Bill Gates just can't stop recommending books. Several times a year the Microsoft founder-turned-philanthropist takes to his blog to share his favorite recent reads, but even when he's supposedly promoting his own book, Gates just keeps plumping for other authors.
As part of his promotional push for his new book How to Avoid a Climate Disaster, Gates recently participated in a Reddit AMA (Ask Me Anything) where he touched on what individuals can do to fight climate change, his feelings about the crazy conspiracy theories about his role in developing Covid vaccines, and even the best burger joints in Seattle.
But, of course, bookworm Gates couldn't stop himself from slipping in a few book recommendations, too. He shared the last three great titles he's read. If you're looking to fill up your to-read queue for spring, maybe one of his suggestions will fill the bill.
1. A Promised Land by Barack Obama
The first volume of Obama's presidential memoirs has already sold more than three million copies, so perhaps it's not surprising that Gates, like so many others, picked it up. Whatever his reasons for giving the bestseller a go, Gates gave it the thumbs-up during the AMA. So did many other critics.
"Barack Obama is as fine a writer as they come," raved The New York Times, calling the 768-page tome "nearly always pleasurable to read." That's high praise considering how ponderous most presidential memoirs are.
2. The Overstory by Richard Powers
Gates describes The Overstory as "a great fiction book a friend got me to read" in his AMA, which is true as far as it goes but doesn't quite convey the power and weirdness of the book. Weaving together interlocking stories that all center, in some way, on trees, the Pulitzer Prize-winning novel manages to be both a super compelling read (it's one of my personal favorite books of the past few years) and an impassioned call to better care for the natural world.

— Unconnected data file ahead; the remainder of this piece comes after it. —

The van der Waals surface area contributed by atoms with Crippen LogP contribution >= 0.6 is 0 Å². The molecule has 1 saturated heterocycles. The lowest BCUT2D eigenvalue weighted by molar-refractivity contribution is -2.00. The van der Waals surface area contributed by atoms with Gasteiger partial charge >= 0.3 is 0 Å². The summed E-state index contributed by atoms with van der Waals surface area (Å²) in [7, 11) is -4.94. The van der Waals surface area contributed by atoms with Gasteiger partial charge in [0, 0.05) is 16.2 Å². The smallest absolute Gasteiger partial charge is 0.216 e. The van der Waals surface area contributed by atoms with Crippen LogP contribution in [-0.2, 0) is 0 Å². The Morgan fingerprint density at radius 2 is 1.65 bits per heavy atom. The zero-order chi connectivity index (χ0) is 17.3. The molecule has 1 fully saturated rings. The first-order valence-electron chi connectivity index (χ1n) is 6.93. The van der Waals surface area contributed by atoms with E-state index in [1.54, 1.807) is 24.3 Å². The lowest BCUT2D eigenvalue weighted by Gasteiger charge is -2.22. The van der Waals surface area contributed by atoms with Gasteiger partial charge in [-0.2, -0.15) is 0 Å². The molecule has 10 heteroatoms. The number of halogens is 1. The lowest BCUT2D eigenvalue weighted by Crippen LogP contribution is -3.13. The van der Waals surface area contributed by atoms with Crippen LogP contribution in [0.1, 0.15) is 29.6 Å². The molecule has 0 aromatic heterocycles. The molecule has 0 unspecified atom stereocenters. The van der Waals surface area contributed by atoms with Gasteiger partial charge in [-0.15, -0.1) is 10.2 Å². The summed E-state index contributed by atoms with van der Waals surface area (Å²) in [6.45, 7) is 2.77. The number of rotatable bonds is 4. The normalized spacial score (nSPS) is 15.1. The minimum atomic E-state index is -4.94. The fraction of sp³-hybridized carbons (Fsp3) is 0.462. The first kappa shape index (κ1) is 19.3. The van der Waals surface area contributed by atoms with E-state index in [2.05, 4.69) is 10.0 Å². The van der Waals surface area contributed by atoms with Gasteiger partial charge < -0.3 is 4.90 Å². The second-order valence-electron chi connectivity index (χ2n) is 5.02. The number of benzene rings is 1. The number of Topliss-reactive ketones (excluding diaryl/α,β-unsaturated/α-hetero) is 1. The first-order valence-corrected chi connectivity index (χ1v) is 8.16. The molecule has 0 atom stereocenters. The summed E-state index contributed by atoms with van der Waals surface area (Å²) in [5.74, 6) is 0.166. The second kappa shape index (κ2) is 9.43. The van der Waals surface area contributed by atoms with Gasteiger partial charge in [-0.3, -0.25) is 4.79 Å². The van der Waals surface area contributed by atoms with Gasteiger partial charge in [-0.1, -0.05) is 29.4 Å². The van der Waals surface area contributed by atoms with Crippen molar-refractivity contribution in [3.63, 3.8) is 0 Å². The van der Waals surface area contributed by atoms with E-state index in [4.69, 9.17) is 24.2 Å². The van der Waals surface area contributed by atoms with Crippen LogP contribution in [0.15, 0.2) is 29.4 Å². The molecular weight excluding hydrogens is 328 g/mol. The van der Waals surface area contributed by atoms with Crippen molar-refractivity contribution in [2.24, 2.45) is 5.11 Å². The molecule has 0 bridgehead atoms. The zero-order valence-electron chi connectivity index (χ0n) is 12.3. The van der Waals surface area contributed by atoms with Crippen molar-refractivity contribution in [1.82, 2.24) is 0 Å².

Or as author Ann Patchett succinctly put it, it's "the best novel ever written about trees, and really just one of the best novels, period."
3. Hot Seat by Jeff Immelt
But don't think Gates has abandoned his interest in business for environmentalism completely. The third book he mentioned is Hot Seat by Jeff Immelt, which details the legendary CEO's experiences piloting GE through the Great Recession and other crises.
Basically self-recommending for entrepreneurs navigating the post-Covid world (hello, Inc.com readers!), Microsoft CEO Satya Nadella called the book "a must-read for anyone wanting to learn about what it takes to lead through turbulent times."
Happy spring reading!